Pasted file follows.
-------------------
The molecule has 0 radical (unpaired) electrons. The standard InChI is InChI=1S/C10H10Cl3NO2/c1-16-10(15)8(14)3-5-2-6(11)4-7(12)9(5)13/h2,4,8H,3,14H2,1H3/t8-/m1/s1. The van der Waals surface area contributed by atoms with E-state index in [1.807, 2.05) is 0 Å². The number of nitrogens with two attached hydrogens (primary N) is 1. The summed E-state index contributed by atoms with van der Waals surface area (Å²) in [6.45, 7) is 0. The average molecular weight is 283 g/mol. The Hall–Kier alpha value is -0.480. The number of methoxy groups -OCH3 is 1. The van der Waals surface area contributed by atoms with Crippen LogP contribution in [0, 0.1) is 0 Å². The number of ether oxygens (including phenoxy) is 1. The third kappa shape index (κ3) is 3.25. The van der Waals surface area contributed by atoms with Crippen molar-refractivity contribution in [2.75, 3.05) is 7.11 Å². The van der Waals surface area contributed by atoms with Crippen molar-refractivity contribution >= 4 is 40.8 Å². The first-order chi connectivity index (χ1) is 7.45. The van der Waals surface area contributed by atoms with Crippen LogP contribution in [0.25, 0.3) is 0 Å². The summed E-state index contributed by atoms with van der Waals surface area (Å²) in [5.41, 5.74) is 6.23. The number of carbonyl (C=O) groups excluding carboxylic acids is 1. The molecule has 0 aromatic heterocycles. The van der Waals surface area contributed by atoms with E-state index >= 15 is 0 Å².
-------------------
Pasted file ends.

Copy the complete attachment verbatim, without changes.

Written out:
The molecule has 0 radical (unpaired) electrons. The standard InChI is InChI=1S/C10H10Cl3NO2/c1-16-10(15)8(14)3-5-2-6(11)4-7(12)9(5)13/h2,4,8H,3,14H2,1H3/t8-/m1/s1. The van der Waals surface area contributed by atoms with E-state index in [1.807, 2.05) is 0 Å². The number of nitrogens with two attached hydrogens (primary N) is 1. The summed E-state index contributed by atoms with van der Waals surface area (Å²) in [6.45, 7) is 0. The average molecular weight is 283 g/mol. The Hall–Kier alpha value is -0.480. The number of methoxy groups -OCH3 is 1. The van der Waals surface area contributed by atoms with Crippen LogP contribution in [0, 0.1) is 0 Å². The number of ether oxygens (including phenoxy) is 1. The third kappa shape index (κ3) is 3.25. The van der Waals surface area contributed by atoms with Crippen molar-refractivity contribution in [2.75, 3.05) is 7.11 Å². The van der Waals surface area contributed by atoms with Crippen molar-refractivity contribution >= 4 is 40.8 Å². The first-order chi connectivity index (χ1) is 7.45. The van der Waals surface area contributed by atoms with Crippen LogP contribution in [0.25, 0.3) is 0 Å². The summed E-state index contributed by atoms with van der Waals surface area (Å²) in [5.41, 5.74) is 6.23. The number of carbonyl (C=O) groups excluding carboxylic acids is 1. The molecule has 0 aromatic heterocycles. The van der Waals surface area contributed by atoms with E-state index >= 15 is 0 Å².